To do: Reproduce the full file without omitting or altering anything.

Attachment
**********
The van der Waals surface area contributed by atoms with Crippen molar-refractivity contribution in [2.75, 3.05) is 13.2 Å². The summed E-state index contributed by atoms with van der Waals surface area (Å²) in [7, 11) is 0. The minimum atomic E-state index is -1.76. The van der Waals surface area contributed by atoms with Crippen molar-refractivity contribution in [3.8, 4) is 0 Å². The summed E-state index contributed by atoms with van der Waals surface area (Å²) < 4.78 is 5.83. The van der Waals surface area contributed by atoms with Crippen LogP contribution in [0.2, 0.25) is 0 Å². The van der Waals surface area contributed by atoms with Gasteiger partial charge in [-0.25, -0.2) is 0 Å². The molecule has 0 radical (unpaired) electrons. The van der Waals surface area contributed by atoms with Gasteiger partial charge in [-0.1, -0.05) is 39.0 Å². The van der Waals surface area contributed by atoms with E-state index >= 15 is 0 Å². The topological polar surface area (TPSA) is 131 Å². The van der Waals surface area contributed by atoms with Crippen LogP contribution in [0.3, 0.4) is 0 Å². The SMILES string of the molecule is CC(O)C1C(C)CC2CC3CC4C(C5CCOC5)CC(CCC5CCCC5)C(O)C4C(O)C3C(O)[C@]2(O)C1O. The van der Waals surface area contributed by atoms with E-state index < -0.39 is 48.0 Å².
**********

The van der Waals surface area contributed by atoms with Crippen molar-refractivity contribution in [2.75, 3.05) is 13.2 Å². The summed E-state index contributed by atoms with van der Waals surface area (Å²) in [7, 11) is 0. The minimum atomic E-state index is -1.76. The van der Waals surface area contributed by atoms with Crippen molar-refractivity contribution in [3.8, 4) is 0 Å². The summed E-state index contributed by atoms with van der Waals surface area (Å²) < 4.78 is 5.83. The van der Waals surface area contributed by atoms with Crippen LogP contribution in [0.2, 0.25) is 0 Å². The van der Waals surface area contributed by atoms with Gasteiger partial charge in [-0.25, -0.2) is 0 Å². The molecule has 0 radical (unpaired) electrons. The van der Waals surface area contributed by atoms with Gasteiger partial charge in [-0.1, -0.05) is 39.0 Å². The van der Waals surface area contributed by atoms with E-state index >= 15 is 0 Å². The topological polar surface area (TPSA) is 131 Å². The van der Waals surface area contributed by atoms with Crippen LogP contribution in [0.3, 0.4) is 0 Å². The SMILES string of the molecule is CC(O)C1C(C)CC2CC3CC4C(C5CCOC5)CC(CCC5CCCC5)C(O)C4C(O)C3C(O)[C@]2(O)C1O. The van der Waals surface area contributed by atoms with E-state index < -0.39 is 48.0 Å².